Stephen M. Rymal, P.E., Esq.
Construction is as timeless as the pyramids. As a result, the most common construction risks have already been identified and allocated in the terms and conditions of standard form contracts. These are published by a multitude of professional associations such as the Construction Management Association of America (CMAA) and the American Institute of Architects (AIA). This article discusses the practical aspects of risk management and how to convert a potential problem to work to your advantage.
By its dynamic and economic nature, construction inherently carries risks for both the contractor and the owner, which are sometimes mutually exclusive. From the contractor’s viewpoint, the risk can be summarized as completing the project in the shortest possible time for less than the contract price, to maximize profits. From the owner’s viewpoint the risk is having the project delivered late or not at all, for more than the contract price, thereby requiring additional financing.
Unfortunately, too many parties enter into a construction contract without reading or understanding the obligations each owes to the other and how the risks have been allocated. The net result is that they wind up engaged in a dispute by using their mutually exclusive misunderstanding of a contract that neither party read nor understood. When they finally do read the contract they merely try to “cherry pick” clauses that only support their position and ignore those to the contrary.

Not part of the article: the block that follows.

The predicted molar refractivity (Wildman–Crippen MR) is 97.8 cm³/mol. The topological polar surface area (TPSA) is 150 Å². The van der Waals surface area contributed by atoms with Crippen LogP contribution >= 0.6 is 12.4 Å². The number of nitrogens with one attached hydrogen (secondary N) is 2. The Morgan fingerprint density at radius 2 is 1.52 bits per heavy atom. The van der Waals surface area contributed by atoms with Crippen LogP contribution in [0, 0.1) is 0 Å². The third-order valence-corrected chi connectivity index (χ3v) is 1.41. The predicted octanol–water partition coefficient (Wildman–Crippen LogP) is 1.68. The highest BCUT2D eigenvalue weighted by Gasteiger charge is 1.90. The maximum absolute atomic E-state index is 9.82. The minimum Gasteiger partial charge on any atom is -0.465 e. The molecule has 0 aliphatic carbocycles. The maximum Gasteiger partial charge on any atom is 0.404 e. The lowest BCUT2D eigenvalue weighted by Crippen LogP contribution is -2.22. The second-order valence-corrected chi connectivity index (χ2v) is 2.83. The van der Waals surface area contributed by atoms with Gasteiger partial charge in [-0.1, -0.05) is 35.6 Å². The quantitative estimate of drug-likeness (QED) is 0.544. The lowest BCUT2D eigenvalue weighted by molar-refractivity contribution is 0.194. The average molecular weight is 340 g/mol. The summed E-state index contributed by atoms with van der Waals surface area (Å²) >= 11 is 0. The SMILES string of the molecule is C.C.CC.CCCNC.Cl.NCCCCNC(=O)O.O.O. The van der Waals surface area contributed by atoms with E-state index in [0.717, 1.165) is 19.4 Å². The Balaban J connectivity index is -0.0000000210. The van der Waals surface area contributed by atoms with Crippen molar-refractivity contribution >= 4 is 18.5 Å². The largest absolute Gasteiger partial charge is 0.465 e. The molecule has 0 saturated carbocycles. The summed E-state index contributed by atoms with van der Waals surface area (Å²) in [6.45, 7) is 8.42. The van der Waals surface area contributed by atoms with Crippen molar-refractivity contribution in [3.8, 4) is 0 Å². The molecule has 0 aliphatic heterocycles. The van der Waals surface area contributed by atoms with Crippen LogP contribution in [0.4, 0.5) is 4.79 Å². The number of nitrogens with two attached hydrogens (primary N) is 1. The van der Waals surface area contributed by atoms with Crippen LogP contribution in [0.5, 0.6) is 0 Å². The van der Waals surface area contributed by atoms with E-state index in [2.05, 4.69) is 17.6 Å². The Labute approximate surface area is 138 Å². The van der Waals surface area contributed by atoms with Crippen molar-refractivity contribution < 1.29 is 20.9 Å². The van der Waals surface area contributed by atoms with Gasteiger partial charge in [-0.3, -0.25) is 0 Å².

Case in point, I managed a construction project several years ago and the contractor had hired an extremely diligent quality control representative. At the very start of construction, he prepared a matrix listing every specification and standard, such as the American Society of Testing and Materials (ASTM) standards, referenced in the contract. He then set about the task of acquiring copies of them in order to verify compliance when submitting catalog cuts and shop drawings of the materials to be incorporated into the work. A month into this process, he reported that he could only locate about 75 % of the referenced specifications and standards. The remaining 25% were either improperly referenced, outdated, or in direct conflict with the technical specifications themselves with regard to several key elements of the work.
The bottom line is the architectural/engineering (A/E) firm that prepared the technical specifications referenced a series of specifications and standards without checking to see what, if any, relevance they actually possessed to the work being performed. In the above case, the quality control representative effectively minimized the risk to the contractor, and ultimately the government, with regard to complying with the plans and specifications by pointing out the deficiencies in the technical specification. This is an important step that was taken before purchasing and installing material that may later have been claimed to be out of compliance. This particular project was completed on time and within budget, with a minimum number of change orders and no outstanding claims in large measure due to the effectiveness of that matrix because everyone, including the engineers, inspectors, superintendents, and foremen read the contract before raising any new issues with regard to either changed conditions or disputes.